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Three deaths that killed us all

The last two weeks were full of mixed feelings for India; 2 Olympians (and all the participants) made us proud at Rio, while 3 deaths made us hang our heads in shame.

The first case was the death of Amang Dei and the scene of her husband carrying her dead body while his young daughter followed him weeping inconsolably. Second case was from Tamil Nadu where a 15 year old son of a farmer had to beg to repay expenses incurred in performing the last rites of his father and to get the compensation of 12000 from the government’s fund with a bribe of 3000. The third case was of Ram Singh Lodhi from Madhya Pradesh, who was forced out of the bus in the middle of a thick forest with his old mother and a few days old baby, his fault; his sick wife had died while travelling in the bus.

These three deaths will certainly not be a part of “Breaking News,” “Newshour Debate” or “The Nation wants to know.” We have other important issues like Sheena Bohra murder case, allowing women to enter Haji Ali dargah and of course bringing back Dawood.

Whether the mainstream media spoke about it or not, I realized one thing, it’s not just difficult to live poor but even die poor. We all know that such incidents will eventually fade away from our memory, for we know the case of our farmers.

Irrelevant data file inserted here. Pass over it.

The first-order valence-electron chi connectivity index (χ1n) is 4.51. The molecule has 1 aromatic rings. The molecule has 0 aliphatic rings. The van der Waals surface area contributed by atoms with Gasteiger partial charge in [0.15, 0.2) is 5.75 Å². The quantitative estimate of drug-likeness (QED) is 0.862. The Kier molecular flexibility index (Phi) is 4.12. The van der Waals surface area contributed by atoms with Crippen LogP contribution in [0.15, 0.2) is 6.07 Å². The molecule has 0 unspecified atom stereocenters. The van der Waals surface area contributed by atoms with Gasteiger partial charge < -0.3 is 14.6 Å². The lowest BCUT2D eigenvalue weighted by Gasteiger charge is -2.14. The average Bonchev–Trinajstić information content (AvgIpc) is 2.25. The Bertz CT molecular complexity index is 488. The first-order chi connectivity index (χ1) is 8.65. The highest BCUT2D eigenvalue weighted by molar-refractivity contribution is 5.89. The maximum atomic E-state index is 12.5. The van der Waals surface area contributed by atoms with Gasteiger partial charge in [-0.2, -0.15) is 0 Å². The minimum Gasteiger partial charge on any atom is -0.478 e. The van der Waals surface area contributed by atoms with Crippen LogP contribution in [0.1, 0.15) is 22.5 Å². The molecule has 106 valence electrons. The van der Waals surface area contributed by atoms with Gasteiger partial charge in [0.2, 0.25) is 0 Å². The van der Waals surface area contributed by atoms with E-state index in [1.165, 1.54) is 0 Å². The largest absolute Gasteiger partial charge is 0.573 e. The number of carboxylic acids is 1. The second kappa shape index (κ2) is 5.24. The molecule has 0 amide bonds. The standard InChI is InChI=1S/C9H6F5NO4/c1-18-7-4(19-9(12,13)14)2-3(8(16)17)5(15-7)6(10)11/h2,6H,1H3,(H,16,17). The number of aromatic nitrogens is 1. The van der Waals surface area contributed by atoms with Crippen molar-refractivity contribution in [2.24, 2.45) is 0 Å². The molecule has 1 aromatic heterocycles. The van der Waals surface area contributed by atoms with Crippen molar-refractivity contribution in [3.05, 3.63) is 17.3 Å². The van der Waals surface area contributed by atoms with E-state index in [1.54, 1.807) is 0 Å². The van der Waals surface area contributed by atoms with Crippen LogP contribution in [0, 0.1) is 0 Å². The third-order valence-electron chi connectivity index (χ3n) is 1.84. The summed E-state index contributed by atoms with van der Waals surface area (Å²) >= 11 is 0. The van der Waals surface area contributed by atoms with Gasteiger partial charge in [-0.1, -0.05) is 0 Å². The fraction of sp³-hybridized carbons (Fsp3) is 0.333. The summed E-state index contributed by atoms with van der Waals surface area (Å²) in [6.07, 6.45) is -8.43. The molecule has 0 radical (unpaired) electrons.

As a nation we have definitely developed in many areas, for instance; we have the largest rail connectivity in the world, are the second largest cell phone users in the world, we are a nuclear power; we have sent men to moon and satellites to space, have the best brains in IT, we have Facebook, WhatsApp and of course Mann ki Baat, which no other country has. No doubt, we have grown by leaps and bounds in the last 70 years but we still have to work on ‘Human Development’ to a great extent. It is important to focus on development which is not just in terms of figures, but improvement of lives in our country. The entire nation has collective responsibility in solving our problems and we can’t get away by just blaming politicians and the bureaucrats.

Also,we are not the only nation on earth facing problems, all nations have problems and their citizens have to work towards solving their own problems. What is distressing about our situation is not the fact that we have problems but that we have so many non-issues occupying the centre stage of our national debates and contemporary political discourse since the last two years.

Our last two years have seen issues ranging from Ghar Wapsi to love-jihad, (very serious) threat from Arvind Kejriwal, Desh Drohi to Deshbhakti, encouraging some to have 10 children while others to have less and a list of bans.

God bless our right wing politicos who want to make our nation mukt (free) of many things. I pray that they work for a ‘Garibi’ mukt Bharat (Poverty free India), ‘bhrashtachar mukt’ Bharat (Corruption free India), ‘bal mazdoori mukt’ Bharat (Child labour free India), a ‘Jaati Pratha’ mukt Bharat (caste discrimination free India) and a balatkar mukt Bharat (Rape free India).